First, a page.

There is no one true definition of leadership. By it's very nature, leadership is so define-able, that it is actually not possible to create one definition that works for everyone. Leadership is so contextual and situational that if you have a definition of leadership in your head, there's a pretty good chance you're right.
When I see lists of what makes a great leader (and it seems like they are everywhere) or the characteristics of leadership, I cringe a little. It's not that the lists don't have merit or that what's listed doesn't actually work, it's just that I think it's the wrong approach. Characteristics and lists aren't the answer to developing your leadership. You can gain some insight from those lists, but you should know you already have the characteristics and skills you need. Leadership is a matter of mindset.
I have worked with many organizations over the last few years and inevitably there is someone in the team or the organization that says something along the lines of, "well, that's just the way I am, if they don't like it, too bad." It never ceases to shock me. What that statement clearly demonstrates is a "center of the universe" approach to working with others. This also represents a mindset that is hinging on the premise of: "what can the organization/team do for me?" These colleagues often suck the energy out of the room, cause managers to hold "closed door" meetings to devise strategies for dealing with them, and are often the most difficult to work with as they are actually taking away from the success of the organization and of others. I am happy to note that these folks do not represent the majority. However, there is something fundamentally wrong with the mindset that the world around you should change to accommodate you.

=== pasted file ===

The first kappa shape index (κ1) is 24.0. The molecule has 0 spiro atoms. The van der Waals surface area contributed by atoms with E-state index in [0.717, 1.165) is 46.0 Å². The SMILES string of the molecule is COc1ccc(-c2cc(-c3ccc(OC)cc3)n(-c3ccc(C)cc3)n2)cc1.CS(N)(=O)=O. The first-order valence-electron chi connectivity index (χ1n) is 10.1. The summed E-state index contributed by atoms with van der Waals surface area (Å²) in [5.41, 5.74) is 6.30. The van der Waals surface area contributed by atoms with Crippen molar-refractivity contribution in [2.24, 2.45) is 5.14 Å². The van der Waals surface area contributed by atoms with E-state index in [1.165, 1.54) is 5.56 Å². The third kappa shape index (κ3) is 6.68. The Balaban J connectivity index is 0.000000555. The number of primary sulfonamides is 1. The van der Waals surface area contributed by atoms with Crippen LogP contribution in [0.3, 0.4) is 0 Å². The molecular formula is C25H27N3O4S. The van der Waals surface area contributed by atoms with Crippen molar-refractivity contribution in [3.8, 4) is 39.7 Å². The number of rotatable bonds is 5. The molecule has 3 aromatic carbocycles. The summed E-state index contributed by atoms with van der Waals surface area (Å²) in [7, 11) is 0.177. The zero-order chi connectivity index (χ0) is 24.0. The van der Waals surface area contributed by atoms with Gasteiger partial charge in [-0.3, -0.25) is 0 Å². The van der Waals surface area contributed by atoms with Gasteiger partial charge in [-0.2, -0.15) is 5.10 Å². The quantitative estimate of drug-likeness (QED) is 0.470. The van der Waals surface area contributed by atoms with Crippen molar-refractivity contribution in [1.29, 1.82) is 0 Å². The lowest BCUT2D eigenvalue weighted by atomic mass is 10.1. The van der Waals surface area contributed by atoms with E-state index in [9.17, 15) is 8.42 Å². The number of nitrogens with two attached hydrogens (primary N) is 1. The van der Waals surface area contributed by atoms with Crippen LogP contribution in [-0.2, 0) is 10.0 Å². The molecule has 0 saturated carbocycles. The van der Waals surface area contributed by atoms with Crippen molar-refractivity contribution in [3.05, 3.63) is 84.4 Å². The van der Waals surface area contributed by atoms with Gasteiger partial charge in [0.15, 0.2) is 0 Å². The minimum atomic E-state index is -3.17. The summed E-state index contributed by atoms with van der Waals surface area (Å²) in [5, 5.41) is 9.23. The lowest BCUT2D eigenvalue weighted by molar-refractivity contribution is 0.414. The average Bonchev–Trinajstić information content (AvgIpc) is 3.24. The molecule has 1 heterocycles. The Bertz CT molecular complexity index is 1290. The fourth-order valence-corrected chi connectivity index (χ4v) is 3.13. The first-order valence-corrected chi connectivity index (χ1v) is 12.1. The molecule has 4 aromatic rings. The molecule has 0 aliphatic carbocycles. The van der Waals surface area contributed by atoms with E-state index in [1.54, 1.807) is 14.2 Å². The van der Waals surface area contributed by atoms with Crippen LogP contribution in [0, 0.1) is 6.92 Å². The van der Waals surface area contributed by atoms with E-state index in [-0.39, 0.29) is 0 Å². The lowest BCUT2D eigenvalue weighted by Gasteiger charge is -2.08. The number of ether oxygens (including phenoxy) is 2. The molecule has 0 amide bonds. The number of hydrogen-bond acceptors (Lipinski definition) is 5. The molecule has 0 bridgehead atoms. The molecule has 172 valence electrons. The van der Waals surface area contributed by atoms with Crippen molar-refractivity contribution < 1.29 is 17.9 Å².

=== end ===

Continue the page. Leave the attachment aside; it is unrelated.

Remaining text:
What separates leaders is a simple shift in mindset. What makes a leader? Bringing value to others.
A simple question guides this approach: "How can I bring value to my team, my organization, and my colleagues/clients?" This question removes the "center of the universe" mentality and encourages the delivery of your skills, talents, and assets in service to your colleagues and clients. Regardless of your skill set or characteristics, you can bring value.
In my own leadership journey, I find that as I enter new situations, asking myself the question, "what can I do to best be of service to the people around me right now?" serves me well. I don't always deliver value or make the right choice on what is valuable, but just by asking the question, I am more in tune with what is happening around me and the needs of the people I am working with. Regardless of weather you or I get it right every time isn't the point - no leader is infallible - the point is that without a doubt, flipping from a me-centered approach to a value-to-others approach will make you a better leader regardless of your context or situation.
Stay tuned for part II. In the meantime, give this approach a shot and comment below on what you discover. Can't wait to hear about it.